'The Good Fight' plot news, spoilers: Creators talks about Trump-inspired episode; what should fans expect

(Facebook/thegoodfightcbs)A promotional photo for "The Good Fight"

"Stoppable: Requiem for an Airdate" is the fifth episode of CBS' legal drama, "The Good Fight." It was inspired by NBC's decision to hold up the airing of "Law & Order: Special Victims Unit's" Donald Trump episode.

"We read about the SVU episode 'Unstoppable,' we read about those issues and we were kind of inspired by that," Robert King, creator and showrunner, revealed during a recent interview with Hollywood Reporter. Along with Robert was Michelle King, the co-creator and showrunner of "The Good Fight" and the original series, "The Good Wife."

In the fifth episode, a TV writer (Paulo Costanzo) has faced a lawsuit for copyright infringement after publishing online his written episode of a series. The network delayed the airdate of the episode indefinitely. Thinking that the network had no plans to release the episode, the writer posted it in social media.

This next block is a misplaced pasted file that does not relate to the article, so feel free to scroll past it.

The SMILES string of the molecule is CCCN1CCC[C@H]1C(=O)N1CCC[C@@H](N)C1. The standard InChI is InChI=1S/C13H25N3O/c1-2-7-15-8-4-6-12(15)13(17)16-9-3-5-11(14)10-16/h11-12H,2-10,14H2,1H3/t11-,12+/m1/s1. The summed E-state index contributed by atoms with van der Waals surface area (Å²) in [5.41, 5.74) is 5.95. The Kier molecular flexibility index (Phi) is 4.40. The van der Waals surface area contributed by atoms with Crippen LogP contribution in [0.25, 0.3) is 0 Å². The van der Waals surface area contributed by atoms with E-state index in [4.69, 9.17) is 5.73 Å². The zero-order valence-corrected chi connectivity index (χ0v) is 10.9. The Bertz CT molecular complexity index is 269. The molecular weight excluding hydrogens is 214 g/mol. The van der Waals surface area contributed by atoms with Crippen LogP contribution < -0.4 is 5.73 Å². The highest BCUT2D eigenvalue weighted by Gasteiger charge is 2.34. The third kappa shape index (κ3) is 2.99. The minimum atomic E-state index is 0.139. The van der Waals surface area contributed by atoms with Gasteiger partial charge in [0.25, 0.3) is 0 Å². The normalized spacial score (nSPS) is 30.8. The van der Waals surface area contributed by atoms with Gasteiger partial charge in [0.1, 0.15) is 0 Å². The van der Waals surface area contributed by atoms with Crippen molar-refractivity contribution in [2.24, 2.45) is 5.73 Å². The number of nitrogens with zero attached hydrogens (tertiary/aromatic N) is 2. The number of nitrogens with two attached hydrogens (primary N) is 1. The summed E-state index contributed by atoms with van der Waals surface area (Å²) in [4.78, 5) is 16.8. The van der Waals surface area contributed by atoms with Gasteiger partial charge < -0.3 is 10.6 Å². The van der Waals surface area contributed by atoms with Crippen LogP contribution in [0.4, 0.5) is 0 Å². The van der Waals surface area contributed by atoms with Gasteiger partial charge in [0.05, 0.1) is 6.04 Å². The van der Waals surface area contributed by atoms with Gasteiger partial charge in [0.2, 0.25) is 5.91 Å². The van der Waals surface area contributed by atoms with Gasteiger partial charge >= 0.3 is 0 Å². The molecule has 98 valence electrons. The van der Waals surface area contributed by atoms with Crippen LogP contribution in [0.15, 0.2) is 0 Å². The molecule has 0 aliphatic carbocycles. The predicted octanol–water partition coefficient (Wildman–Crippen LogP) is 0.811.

The fictional episode in question was about an affluent politician named Weller, owner of Weller Towers, who was accused of rape and sexual assault.

The episode ended with Adrian (Delroy Lindo) and Lucca (Cush Jumbo), who represented the writer, winning the case against the network. Prior to issuing the verdict, Pres. Trump tweeted, "Congrats to Weintraub for standing up to another Hollywood crybaby — time to look into who they hire to write."

The lawyers brought the argument as political and government related. Furthermore, the writer was protected by the First Amendment.

As TV series creators and writers, Robert and Michelle believe that the situation in the episode can happen in the real world.

"We're trying to flag it as something that could be a problem in the future. It's not something that we've personally run up against up to this point, but it's certainly worrisome for the future," Michelle stated.

"The worry is that this is not about government censorship, sometimes it's about self-censorship," Robert seconded his co-creator's claim.

In the sixth episode, Robert hinted that they would be tackling racism and the issue of internet censorship.

"It's inspired by Milo [Yiannopoulos] and kind of the oddity of the alt-right, which has a lot of fans in the tech culture," said the male showrunner.

"The Good Fight" will continue on March 19 on CBS.

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